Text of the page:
by Vincenzo Gulisano, Magnus Almgren and Marina Papatriantafilou
Sharing information is a key enabler in the transition of a city becoming smart. Information, generated by the ICT backbone of a city, and maintained by distinct public and private entities, comes with processing challenges that must be addressed in order to increase citizens’ quality of life and make their cities sustainable. In CRISALIS and SysSec, we investigate such challenges from a security perspective in order to protect and enhance smart cities’ sensitive infrastructures.
The possibilities enabled by Information and Communication Technologies (ICTs) are driving the evolution and transition of cities to Smart Cities. The ultimate goal is to increase the awareness of citizens’, companies’ and authorities’ and improve their quality of life while also making it sustainable. A considerable number of research directions embrace Smart Cities: users' privacy protection , detection of malicious actions and misuses and users' awareness through social media. More research efforts are dedicated to specific features of a Smart City. As an example, the energy forecast techniques used to predict consumption and allow the usage of alternative energy resources (e.g., solar or wind power) to be scheduled. What all these research fields have in common is their dependency on the (possibly sensitive) data produced by the devices forming the Internet of Things (IoT) of a city. The possibilities enabled by Smart Cities demand for novel data processing paradigms to form the expertise of public and private companies. Based on our experience with both academic and industrial partners, in this article we discuss some of the challenges associated with data processing in Smart Cities.
Scalable and online access to the data In a Smart City, millions of messages will be exchanged on a daily basis by hundreds of thousands of devices (e.g., mobile phones, electrical meters, weather stations, etc.). For example, more than 1.2 million messages are exchanged on a daily basis within an AMI infrastructure (owned by one of our industrial partners) that covers a metropolitan area with roughly 600,000 inhabitants . The information generated by such devices could be matched and joined to enhance the management of Smart Cities. For example, energy or water losses caused by faulty devices could be reduced by matching the consumption measured by users’ meters with the one measured by other utilities’ systems. To this end, on-the-fly processing of data becomes all the more important while traditional store-then-process approaches in which each company retrieves its data and stores it in order to access it sometime in the future might be no longer appropriate.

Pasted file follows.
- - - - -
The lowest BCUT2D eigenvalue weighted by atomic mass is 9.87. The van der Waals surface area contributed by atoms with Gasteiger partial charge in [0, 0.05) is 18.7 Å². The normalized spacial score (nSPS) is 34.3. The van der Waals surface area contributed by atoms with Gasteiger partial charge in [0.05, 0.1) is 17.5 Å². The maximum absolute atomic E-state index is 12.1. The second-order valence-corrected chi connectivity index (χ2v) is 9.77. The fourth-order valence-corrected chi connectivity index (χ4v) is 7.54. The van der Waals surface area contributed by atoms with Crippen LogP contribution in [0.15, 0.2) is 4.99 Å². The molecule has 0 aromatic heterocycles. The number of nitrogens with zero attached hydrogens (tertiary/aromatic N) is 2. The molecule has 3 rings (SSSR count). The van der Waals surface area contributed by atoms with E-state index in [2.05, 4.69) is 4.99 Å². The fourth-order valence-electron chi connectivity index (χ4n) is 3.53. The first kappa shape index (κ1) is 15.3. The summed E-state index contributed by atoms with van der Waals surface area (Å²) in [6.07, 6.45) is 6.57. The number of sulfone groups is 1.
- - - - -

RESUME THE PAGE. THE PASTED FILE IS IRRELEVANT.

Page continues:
Think in a distributed and parallel fashion
Smart Cities will be composed of several independent networks (even within the same stakeholder). Hence, no centralized application will embrace the information carried by the messages exchanged by the devices. At the same time, the huge volume of information shared by ICT devices will make parallel processing a necessity . To this end, pushing the analysis closer to the sources of information would be a natural way of analyzing the messages exchanged by them and leverage the information they carry. Challenging aspects in this context will be imposed by the constrained resources of such devices.
Validate, estimate and protect the data
Cheap, resource-constrained devices are largely employed to build the networks that will form the IoT of a Smart City. Unfortunately, the data measured and reported by such devices (e.g., energy consumption readings) is usually noisy and lossy. Reasons of this are not limited uniquely to the devices themselves (e.g., faulty or badly calibrated devices, lossy or overloaded communication channels) but can also be caused by (possibly malicious) citizens. As an example, incorrect consumption readings could be manipulated by malicious users aiming to lower their bills. To this end, validation schemes, estimation schemes and security countermeasures must be adopted in order to ensure that who leverages the information is not mislead by incorrect, partial or malicious data.
The shift from cities to Smart Cities depends on the efficiency with which information is shared among citizens and private and public companies. This information brings challenges, and, following the big data revolution, novel processing schemes must be adopted to enable the possibilities that exist of this domain. All the possibilities enabled by smart cities, like improved quality of life or energy efficiency, shall build on top of efficient data processing and users’ privacy protection schemes.
 V. Tudor, M. Almgre, M. Papatriantafilou: “Analysis of the Impact of Data Granularity on Privacy for the Smart Grid”, in proc. of WPES’13
 Z. Fu et al.: “Managing your Trees: Insights from a Metropolitan-Scale Low-Power Wireless Network”, in proc. of CCSES’14, held in conjunction with the INFOCOM 2014
 V. Gulisano, M. Almgren, M. Papatriantafilou: “METIS: a Two-Tier Intrusion Detection System for Advanced Metering Infrastructures”, in ACM e-Energy, 2014.